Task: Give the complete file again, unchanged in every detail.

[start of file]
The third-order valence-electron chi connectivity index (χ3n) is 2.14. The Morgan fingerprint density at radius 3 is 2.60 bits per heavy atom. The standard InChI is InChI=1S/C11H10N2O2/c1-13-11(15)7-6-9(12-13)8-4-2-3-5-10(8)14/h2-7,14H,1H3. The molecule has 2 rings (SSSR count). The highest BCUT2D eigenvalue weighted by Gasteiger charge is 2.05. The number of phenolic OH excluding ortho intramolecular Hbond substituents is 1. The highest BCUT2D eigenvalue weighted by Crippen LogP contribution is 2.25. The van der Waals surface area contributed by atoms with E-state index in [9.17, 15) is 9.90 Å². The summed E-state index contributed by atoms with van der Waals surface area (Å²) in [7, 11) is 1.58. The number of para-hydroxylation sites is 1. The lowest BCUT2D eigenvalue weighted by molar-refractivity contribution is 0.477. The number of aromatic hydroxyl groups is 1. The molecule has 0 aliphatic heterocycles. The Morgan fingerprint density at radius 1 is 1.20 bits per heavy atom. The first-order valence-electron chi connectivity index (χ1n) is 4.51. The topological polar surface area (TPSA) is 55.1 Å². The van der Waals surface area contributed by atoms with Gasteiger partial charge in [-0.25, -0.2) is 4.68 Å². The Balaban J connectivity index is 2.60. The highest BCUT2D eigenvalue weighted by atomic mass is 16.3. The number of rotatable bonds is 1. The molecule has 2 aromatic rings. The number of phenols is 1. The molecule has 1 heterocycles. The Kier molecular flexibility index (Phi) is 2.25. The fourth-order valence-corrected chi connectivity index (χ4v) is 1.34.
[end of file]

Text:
The third-order valence-electron chi connectivity index (χ3n) is 2.14. The Morgan fingerprint density at radius 3 is 2.60 bits per heavy atom. The standard InChI is InChI=1S/C11H10N2O2/c1-13-11(15)7-6-9(12-13)8-4-2-3-5-10(8)14/h2-7,14H,1H3. The molecule has 2 rings (SSSR count). The highest BCUT2D eigenvalue weighted by Gasteiger charge is 2.05. The number of phenolic OH excluding ortho intramolecular Hbond substituents is 1. The highest BCUT2D eigenvalue weighted by Crippen LogP contribution is 2.25. The van der Waals surface area contributed by atoms with E-state index in [9.17, 15) is 9.90 Å². The summed E-state index contributed by atoms with van der Waals surface area (Å²) in [7, 11) is 1.58. The number of para-hydroxylation sites is 1. The lowest BCUT2D eigenvalue weighted by molar-refractivity contribution is 0.477. The number of aromatic hydroxyl groups is 1. The molecule has 0 aliphatic heterocycles. The Morgan fingerprint density at radius 1 is 1.20 bits per heavy atom. The first-order valence-electron chi connectivity index (χ1n) is 4.51. The topological polar surface area (TPSA) is 55.1 Å². The van der Waals surface area contributed by atoms with Gasteiger partial charge in [-0.25, -0.2) is 4.68 Å². The Balaban J connectivity index is 2.60. The highest BCUT2D eigenvalue weighted by atomic mass is 16.3. The number of rotatable bonds is 1. The molecule has 2 aromatic rings. The number of phenols is 1. The molecule has 1 heterocycles. The Kier molecular flexibility index (Phi) is 2.25. The fourth-order valence-corrected chi connectivity index (χ4v) is 1.34.